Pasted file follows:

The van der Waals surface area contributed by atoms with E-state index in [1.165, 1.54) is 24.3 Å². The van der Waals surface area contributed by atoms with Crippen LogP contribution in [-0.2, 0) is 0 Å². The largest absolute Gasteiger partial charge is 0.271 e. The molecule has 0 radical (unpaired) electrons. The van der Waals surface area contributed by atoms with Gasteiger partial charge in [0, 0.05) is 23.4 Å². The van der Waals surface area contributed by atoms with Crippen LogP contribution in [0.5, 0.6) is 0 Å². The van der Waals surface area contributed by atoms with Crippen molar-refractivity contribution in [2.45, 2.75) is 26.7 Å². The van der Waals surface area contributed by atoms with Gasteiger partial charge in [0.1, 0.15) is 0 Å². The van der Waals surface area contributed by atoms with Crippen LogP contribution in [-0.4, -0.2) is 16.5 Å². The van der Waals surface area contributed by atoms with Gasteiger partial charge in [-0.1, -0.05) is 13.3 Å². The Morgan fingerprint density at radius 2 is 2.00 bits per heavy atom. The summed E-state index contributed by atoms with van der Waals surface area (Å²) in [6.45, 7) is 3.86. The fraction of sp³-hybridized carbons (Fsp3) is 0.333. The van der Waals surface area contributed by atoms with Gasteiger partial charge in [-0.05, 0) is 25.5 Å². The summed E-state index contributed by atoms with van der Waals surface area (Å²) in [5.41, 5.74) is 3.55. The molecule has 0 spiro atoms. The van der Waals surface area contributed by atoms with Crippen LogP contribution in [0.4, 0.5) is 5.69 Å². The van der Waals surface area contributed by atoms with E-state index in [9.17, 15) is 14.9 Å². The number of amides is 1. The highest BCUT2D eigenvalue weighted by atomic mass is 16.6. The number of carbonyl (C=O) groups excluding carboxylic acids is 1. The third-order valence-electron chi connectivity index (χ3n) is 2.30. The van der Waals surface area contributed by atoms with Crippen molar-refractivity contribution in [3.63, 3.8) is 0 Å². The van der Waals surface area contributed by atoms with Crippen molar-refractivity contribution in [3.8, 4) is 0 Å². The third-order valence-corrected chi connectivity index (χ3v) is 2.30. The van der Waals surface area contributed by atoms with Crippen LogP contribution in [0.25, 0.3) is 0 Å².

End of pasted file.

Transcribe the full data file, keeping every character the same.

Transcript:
The van der Waals surface area contributed by atoms with E-state index in [1.165, 1.54) is 24.3 Å². The van der Waals surface area contributed by atoms with Crippen LogP contribution in [-0.2, 0) is 0 Å². The largest absolute Gasteiger partial charge is 0.271 e. The molecule has 0 radical (unpaired) electrons. The van der Waals surface area contributed by atoms with Gasteiger partial charge in [0, 0.05) is 23.4 Å². The van der Waals surface area contributed by atoms with Crippen LogP contribution in [0.5, 0.6) is 0 Å². The van der Waals surface area contributed by atoms with Crippen molar-refractivity contribution in [2.45, 2.75) is 26.7 Å². The van der Waals surface area contributed by atoms with Gasteiger partial charge in [0.1, 0.15) is 0 Å². The van der Waals surface area contributed by atoms with Crippen LogP contribution in [-0.4, -0.2) is 16.5 Å². The van der Waals surface area contributed by atoms with Gasteiger partial charge in [-0.1, -0.05) is 13.3 Å². The Morgan fingerprint density at radius 2 is 2.00 bits per heavy atom. The summed E-state index contributed by atoms with van der Waals surface area (Å²) in [6.45, 7) is 3.86. The fraction of sp³-hybridized carbons (Fsp3) is 0.333. The van der Waals surface area contributed by atoms with Gasteiger partial charge in [-0.05, 0) is 25.5 Å². The summed E-state index contributed by atoms with van der Waals surface area (Å²) in [5.41, 5.74) is 3.55. The molecule has 0 spiro atoms. The van der Waals surface area contributed by atoms with Crippen LogP contribution in [0.4, 0.5) is 5.69 Å². The van der Waals surface area contributed by atoms with E-state index in [9.17, 15) is 14.9 Å². The number of amides is 1. The highest BCUT2D eigenvalue weighted by atomic mass is 16.6. The number of carbonyl (C=O) groups excluding carboxylic acids is 1. The third-order valence-electron chi connectivity index (χ3n) is 2.30. The van der Waals surface area contributed by atoms with Crippen molar-refractivity contribution in [3.63, 3.8) is 0 Å². The van der Waals surface area contributed by atoms with Crippen molar-refractivity contribution in [3.8, 4) is 0 Å². The third-order valence-corrected chi connectivity index (χ3v) is 2.30. The van der Waals surface area contributed by atoms with Crippen LogP contribution in [0.25, 0.3) is 0 Å².